One use that doesn't come immediately in mind for the lineStyle() method is for detecting collision between objects. It's actually especially useful for beginners who don't want to go through heavy calculation and other trigonometry stuff. Let's take a look at these two balls bouncing around. The code draws a line between the two balls and output the distance between them in the little text field, when the balls collide; the text shows "Collision!”

You can download the fla file (Check "attachments" at the bottom of this page) and see how it works but following is the code we use to draw the line and check collision:

function drawLine(target_mc:MovieClip, secondtarget:MovieClip){
this.createEmptyMovieClip("line_mc", 5);

This function takes two movie clips as parameter and draws a line between them.

var hyp = Math.sqrt((line_mc._width*line_mc._width)+(line_mc._height*line_mc._height));

We call the function passing our two balls as parameters, and then we calculate the size of the line and output it in the distance_txt textfield.

if((line_mc._width<circle1_mc._width) && (line_mc._height<circle1_mc._width)){

That's quite a simple collision test but it's really efficient.

Of course you can create some basic graphic effects with just lines like in this example:

And here is the code:

rotate=0;//this variable will rotate the lines
number=0;//this variable will give a limit to the number of lines
rotate++;//I increment the rotation angle
drawLine(rotate);//I call the drawLine function each frame with the rotate variable as parameter
}function drawLine(rot:Number){
number++;//I increment the line count
if(number>180){number=0}//I don't want more than 180 lines on the screen
this.createEmptyMovieClip("line"+number, number);//create lines
this["line"+number]._x=Stage.width/2;//position lines
this["line"+number]._y=Stage.height/2;//position lines
this["line"+number]._rotation+=rot;//rotate lines
this._alpha-=0.5;//fade lines

The last example is about selecting objects. On your desktop when you click in an empty space then you drag the mouse, you create a "box" inside which when you release the mouse everything will be selected. We can do the same by drawing some lines. Click anywhere and drag the mouse to create a little box around some green squares then release the mouse button.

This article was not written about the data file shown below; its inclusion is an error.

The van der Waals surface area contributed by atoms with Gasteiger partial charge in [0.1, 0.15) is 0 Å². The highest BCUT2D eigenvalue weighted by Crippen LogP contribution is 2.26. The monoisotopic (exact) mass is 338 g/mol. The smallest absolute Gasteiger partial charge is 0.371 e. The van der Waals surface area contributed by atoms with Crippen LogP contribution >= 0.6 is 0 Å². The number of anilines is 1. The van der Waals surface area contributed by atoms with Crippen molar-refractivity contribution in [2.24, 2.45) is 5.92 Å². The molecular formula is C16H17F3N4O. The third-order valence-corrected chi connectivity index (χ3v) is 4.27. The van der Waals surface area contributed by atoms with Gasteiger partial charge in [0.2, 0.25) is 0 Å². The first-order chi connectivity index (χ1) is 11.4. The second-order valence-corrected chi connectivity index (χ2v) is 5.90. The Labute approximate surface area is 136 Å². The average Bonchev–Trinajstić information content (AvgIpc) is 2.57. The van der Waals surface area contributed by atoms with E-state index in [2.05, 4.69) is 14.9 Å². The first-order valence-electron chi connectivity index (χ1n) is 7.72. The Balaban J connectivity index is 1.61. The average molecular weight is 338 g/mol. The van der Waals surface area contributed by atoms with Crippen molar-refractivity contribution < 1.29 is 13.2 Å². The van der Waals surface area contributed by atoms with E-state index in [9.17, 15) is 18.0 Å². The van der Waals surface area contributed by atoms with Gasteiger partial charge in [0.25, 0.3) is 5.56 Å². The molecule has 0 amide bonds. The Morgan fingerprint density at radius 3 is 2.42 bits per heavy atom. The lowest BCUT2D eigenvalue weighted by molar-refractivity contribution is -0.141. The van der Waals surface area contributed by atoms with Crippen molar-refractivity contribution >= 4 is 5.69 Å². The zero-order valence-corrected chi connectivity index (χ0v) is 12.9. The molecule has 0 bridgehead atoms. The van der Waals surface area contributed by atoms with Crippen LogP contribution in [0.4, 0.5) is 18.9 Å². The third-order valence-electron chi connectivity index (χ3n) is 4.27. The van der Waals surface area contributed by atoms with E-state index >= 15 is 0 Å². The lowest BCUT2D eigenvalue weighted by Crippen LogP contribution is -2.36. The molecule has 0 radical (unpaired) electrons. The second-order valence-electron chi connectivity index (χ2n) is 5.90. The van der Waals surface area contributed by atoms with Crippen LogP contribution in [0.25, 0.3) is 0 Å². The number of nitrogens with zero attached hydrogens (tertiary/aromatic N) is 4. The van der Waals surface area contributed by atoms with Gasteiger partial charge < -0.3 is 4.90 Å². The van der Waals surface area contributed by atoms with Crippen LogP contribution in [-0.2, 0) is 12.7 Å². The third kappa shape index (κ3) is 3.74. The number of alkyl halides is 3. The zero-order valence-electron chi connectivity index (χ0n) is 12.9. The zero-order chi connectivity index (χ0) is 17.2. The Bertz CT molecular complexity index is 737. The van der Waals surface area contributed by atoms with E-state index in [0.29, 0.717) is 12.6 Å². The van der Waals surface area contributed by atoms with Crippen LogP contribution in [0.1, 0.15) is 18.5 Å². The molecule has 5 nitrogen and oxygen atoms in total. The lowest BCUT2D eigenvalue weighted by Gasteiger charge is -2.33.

A shadow shows up for the squares that you "selected", of course there's no other functionality but it's up to you to create some by downloading the Fla file and play with it. Let's take a quick look at the code:

function drawLine(Xpos:Number,Ypos:Number,theWidth:Number,theHeight:Number){
this.createEmptyMovieClip("line_mc", 50);

The drawLine function takes 4 parameters, Xpos is the x position of the mouse when you first click somewhere on the stage, the Ypos is the y position where you first click somewhere on the stage, the theWidth is the x position of the mouse when you drag the mouse and theHeight is the y position of the mouse when you drag the mouse.

mouseListener.onMouseDown = function() {
eval("square"+i).filters = 0;

When you click the mouse, its x and y coordinates are stored in the xpos and ypos variables and a boolean variable is set to true (isDown).

mouseListener.onMouseMove = function() {
var thewidth=_xmouse;
var theheight=_ymouse;

When you move the mouse, Flash checks if you also have the mouse button down: if(isDown). If you do, it assigns constantly the x and y position of the mouse to thewidth and theheight, then it calls the drawLine function with the xpos,ypos,thewidth, and theheight as arguments.

That's it for this tutorial. Download the Fla files for a more in-depth look, they are fully commented. Contact me if you have any trouble running or understanding these codes.